My kids are pulling together all of their school supplies.
They’re also panicking with the current status of their summer reading assignments.
There are exhibition NFL games playing on TV.
Grocery stores are peddling all of their overrated pumpkin products.
Horrific TV shows are being pimped by the big networks.
Fall is coming and there’s nothing we can do about it.
I’m the biggest fan of summer there is and I’m in no rush to wish it away, but the reality is once September 1st arrives and the kids are hopping on and off of the bus each day, autumn has arrived. Summer gets ripped off by almost a month and I hate it.
End of rant.
From a “glass hall full perspective”, my garden may look its best in the fall. And that is all because of my large collection of ornamental grasses. Most OG’s reach their peak in September and October as their mix of stunning foliage color and uniquely colored blooms announce their presence with a fluorish.
If you ask me which grass in my garden stands out more than any other, I’d choose Miscanthus Purpurascens or Flame Grass.
The photo above doesn’t even begin to tell the whole story. From August through November it puts on one mother of a show.
Here it is current day, with its bright green foliage just starting to show hints of yellow and orange (ignore the blooms in the pic, those are from Panicum ‘Heavy Metal’ in the background).
I have a bunch of these grasses all over my garden. Most in full sun, but a few in partial shade and they’ve all been thriving for years now. In the photo below (middle of the bed and to the right), you can see how that bright green plays well in a mixed bed with other grasses, shrubs and perennials.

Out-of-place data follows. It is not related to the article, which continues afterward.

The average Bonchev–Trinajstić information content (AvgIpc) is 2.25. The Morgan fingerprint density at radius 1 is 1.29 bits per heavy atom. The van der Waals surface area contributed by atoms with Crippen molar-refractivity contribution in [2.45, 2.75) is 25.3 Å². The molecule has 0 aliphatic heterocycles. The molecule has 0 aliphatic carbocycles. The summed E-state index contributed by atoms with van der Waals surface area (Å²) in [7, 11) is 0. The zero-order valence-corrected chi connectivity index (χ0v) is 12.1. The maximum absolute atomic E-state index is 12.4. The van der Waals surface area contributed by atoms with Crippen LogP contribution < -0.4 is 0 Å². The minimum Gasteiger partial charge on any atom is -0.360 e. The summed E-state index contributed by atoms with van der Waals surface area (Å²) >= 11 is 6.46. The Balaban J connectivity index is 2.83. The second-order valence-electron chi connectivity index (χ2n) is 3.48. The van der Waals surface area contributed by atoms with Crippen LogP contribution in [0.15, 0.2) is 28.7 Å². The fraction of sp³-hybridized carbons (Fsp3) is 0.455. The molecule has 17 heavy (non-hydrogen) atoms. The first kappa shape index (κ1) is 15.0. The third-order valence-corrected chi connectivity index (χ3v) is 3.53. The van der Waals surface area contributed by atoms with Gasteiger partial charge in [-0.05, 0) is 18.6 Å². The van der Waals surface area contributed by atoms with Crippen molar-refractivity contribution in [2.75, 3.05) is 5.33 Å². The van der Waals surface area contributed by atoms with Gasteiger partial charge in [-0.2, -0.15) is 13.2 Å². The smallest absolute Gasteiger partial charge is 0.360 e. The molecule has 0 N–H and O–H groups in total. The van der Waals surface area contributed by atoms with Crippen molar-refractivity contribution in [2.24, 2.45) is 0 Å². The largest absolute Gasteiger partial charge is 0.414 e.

The blooms start to emerge anywhere from mid-August to early September here in zone 6B New Jersey. They start off red-tinged and quickly transform to a bright white.
At that same time, you can see how the foliage color really transforms into a delicious mix of green/orange/yellow.
I like to play off of the Miscanthus Purpurascens blooms with the blooms of other grasses like Miscanthus ‘Gracillimus’ below.
Or with Panicum ‘Heavy Metal’.
When this grass is backlit by the sun, it’s magical.
I’ve also come to appreciate how the flowers provide a very cool backdrop to the spent blooms of the Bee Balm or Coneflowers.
Did I mention the Miscanthus Purpurascens foliage is kind of killer?
Even as the late summer/fall progresses, the foliage remains stellar, eventually changing to all orange/tan.
One foggy and mystical-like morning last October, I took the following three photos. This alone made it worth adding Miscanthus Purpurascens to my garden.
I know. I won’t even try to be humble here. Those pics are amazing and I’m amazing for taking them.
Even as we move into the dark days of November, Flame Grass still makes a big impact in the garden with the blooms persevering and providing a fantastic contrast to all of the “brown” that has taken over.
SIZE: 4-5′ x 3-4′
EXPOSURE: Full sun to partial shade
BLOOM: August to November
SOIL: Consistent moisture required
GRASS TYPE: Warm season
MAINTENANCE: Cut to ground in late winter or early spring as with most ornamental grasses.
- Miscanthus sinensis, in general, is identified as invasive in many states. I’ve had no issues with rampant self-seeding to date.
- This Miscanthus is clump forming so there may be a need to keep it in bounds through division every few years.